Fri. Apr 12th, 2024

Korean scientists have created a nuclear

South Korea's fusion reactor KSTAR set a new record by maintaining a temperature of 100 million degrees over 100 seconds. The breakthrough was achieved during tests conducted from December 2023 to February 2024.

Scientists note: for comparison, the temperature in the Sun's core is 15 million degrees Celsius. In addition, the reactor was able to maintain a high degree of plasma containment (H-mode) for more than 100 seconds. H-mode — this is a stable state of plasma that is better contained than with a low degree of containment.

One of the key elements of success was the tungsten divertors located in the lower part of the vacuum vessel of the magnetic fusion device. They play an important role in the removal of waste gases and impurities from the reactor, withstanding significant heat loads on the surface.

The new record achievement could provide valuable data for the International Thermonuclear Experimental Reactor ITER, a 21.5 billion megaproject dollars ITER is expected to reach first plasma by 2025 and be fully operational by 2035. Tungstenite will also be used in its divertors.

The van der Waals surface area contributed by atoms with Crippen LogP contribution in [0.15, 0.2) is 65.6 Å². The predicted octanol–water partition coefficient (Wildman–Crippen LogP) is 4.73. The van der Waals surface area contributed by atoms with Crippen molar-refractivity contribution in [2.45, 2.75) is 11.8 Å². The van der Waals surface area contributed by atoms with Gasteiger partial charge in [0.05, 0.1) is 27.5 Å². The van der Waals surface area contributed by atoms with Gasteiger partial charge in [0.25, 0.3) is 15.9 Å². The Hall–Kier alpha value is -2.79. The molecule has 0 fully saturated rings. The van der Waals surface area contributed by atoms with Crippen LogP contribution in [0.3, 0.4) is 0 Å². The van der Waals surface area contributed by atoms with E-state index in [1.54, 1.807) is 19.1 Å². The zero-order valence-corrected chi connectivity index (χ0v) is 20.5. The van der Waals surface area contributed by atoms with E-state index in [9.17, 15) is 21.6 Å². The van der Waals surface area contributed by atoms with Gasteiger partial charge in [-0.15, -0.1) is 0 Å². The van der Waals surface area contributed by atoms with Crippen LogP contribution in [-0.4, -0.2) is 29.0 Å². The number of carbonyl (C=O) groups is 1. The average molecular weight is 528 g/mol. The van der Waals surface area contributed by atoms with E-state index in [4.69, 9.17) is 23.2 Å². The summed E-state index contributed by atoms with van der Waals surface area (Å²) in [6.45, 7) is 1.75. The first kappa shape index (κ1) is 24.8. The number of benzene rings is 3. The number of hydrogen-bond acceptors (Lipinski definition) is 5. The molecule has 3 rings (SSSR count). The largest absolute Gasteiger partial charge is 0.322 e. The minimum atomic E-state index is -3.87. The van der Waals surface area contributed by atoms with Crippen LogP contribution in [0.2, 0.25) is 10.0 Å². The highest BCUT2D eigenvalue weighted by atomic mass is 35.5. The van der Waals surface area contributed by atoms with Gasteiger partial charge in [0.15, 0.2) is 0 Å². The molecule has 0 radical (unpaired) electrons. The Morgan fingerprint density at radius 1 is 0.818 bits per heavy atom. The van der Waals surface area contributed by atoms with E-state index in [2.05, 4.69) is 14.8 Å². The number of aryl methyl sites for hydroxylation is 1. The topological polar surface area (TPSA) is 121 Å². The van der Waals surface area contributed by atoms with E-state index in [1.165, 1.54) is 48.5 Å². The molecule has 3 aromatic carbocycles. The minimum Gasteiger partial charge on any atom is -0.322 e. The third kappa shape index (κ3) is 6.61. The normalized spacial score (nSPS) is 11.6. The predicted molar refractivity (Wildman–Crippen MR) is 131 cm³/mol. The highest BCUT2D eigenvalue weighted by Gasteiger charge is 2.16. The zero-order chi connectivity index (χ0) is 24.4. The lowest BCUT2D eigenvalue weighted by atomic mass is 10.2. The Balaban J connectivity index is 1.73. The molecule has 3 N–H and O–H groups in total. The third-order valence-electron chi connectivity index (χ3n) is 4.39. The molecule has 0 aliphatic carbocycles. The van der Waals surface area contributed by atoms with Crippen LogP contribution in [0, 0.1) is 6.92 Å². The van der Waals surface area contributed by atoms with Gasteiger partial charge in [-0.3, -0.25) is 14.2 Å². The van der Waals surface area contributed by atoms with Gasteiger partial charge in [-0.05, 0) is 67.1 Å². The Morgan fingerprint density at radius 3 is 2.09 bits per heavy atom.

The president of the Korea Institute of Fusion Energy, Suk Jae-Yoo, announced that the research has been "green-lighted" to obtain the key technologies needed for demonstration power reactors in the future. His team will try to provide the basic technologies necessary for the operation of ITER and future demonstration reactors.

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